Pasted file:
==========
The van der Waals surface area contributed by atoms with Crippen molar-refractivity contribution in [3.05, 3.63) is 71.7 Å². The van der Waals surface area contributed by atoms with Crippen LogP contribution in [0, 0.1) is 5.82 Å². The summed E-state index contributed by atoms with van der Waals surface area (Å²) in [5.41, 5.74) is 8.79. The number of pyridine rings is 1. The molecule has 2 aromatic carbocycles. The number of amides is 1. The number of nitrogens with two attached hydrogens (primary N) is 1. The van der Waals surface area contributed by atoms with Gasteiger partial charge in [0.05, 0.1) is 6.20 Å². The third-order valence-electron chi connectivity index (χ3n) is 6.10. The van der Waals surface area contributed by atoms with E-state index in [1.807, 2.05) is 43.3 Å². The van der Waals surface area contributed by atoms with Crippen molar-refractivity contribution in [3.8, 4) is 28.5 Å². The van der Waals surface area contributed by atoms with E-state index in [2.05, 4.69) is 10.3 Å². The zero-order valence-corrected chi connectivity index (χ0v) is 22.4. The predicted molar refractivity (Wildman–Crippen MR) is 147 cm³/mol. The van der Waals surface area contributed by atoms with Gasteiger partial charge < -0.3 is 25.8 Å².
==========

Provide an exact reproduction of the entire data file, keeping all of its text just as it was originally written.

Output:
The van der Waals surface area contributed by atoms with Crippen molar-refractivity contribution in [3.05, 3.63) is 71.7 Å². The van der Waals surface area contributed by atoms with Crippen LogP contribution in [0, 0.1) is 5.82 Å². The summed E-state index contributed by atoms with van der Waals surface area (Å²) in [5.41, 5.74) is 8.79. The number of pyridine rings is 1. The molecule has 2 aromatic carbocycles. The number of amides is 1. The number of nitrogens with two attached hydrogens (primary N) is 1. The van der Waals surface area contributed by atoms with Gasteiger partial charge in [0.05, 0.1) is 6.20 Å². The third-order valence-electron chi connectivity index (χ3n) is 6.10. The van der Waals surface area contributed by atoms with E-state index in [1.807, 2.05) is 43.3 Å². The van der Waals surface area contributed by atoms with Crippen molar-refractivity contribution in [3.8, 4) is 28.5 Å². The van der Waals surface area contributed by atoms with E-state index in [2.05, 4.69) is 10.3 Å². The zero-order valence-corrected chi connectivity index (χ0v) is 22.4. The predicted molar refractivity (Wildman–Crippen MR) is 147 cm³/mol. The van der Waals surface area contributed by atoms with Gasteiger partial charge < -0.3 is 25.8 Å².